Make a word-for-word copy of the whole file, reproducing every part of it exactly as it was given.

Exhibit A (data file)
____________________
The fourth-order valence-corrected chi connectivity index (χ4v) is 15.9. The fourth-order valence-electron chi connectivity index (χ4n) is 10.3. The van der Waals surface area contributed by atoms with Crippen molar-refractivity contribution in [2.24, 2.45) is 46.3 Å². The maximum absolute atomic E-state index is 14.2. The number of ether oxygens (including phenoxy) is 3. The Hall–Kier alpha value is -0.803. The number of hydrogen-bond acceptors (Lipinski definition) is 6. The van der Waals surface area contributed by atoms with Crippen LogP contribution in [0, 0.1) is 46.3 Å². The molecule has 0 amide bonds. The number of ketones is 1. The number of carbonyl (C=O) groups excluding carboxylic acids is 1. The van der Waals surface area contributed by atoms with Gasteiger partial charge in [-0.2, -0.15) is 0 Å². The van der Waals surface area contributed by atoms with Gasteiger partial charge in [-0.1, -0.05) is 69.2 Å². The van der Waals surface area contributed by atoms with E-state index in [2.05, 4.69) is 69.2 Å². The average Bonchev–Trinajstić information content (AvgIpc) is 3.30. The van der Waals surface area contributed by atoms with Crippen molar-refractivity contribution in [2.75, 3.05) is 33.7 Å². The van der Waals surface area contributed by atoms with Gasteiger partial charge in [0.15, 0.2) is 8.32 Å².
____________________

The fourth-order valence-corrected chi connectivity index (χ4v) is 15.9. The fourth-order valence-electron chi connectivity index (χ4n) is 10.3. The van der Waals surface area contributed by atoms with Crippen molar-refractivity contribution in [2.24, 2.45) is 46.3 Å². The maximum absolute atomic E-state index is 14.2. The number of ether oxygens (including phenoxy) is 3. The Hall–Kier alpha value is -0.803. The number of hydrogen-bond acceptors (Lipinski definition) is 6. The van der Waals surface area contributed by atoms with Crippen LogP contribution in [0, 0.1) is 46.3 Å². The molecule has 0 amide bonds. The number of ketones is 1. The number of carbonyl (C=O) groups excluding carboxylic acids is 1. The van der Waals surface area contributed by atoms with Gasteiger partial charge in [-0.2, -0.15) is 0 Å². The van der Waals surface area contributed by atoms with Gasteiger partial charge in [-0.1, -0.05) is 69.2 Å². The van der Waals surface area contributed by atoms with E-state index in [2.05, 4.69) is 69.2 Å². The average Bonchev–Trinajstić information content (AvgIpc) is 3.30. The van der Waals surface area contributed by atoms with Crippen molar-refractivity contribution in [2.75, 3.05) is 33.7 Å². The van der Waals surface area contributed by atoms with Gasteiger partial charge in [0.15, 0.2) is 8.32 Å².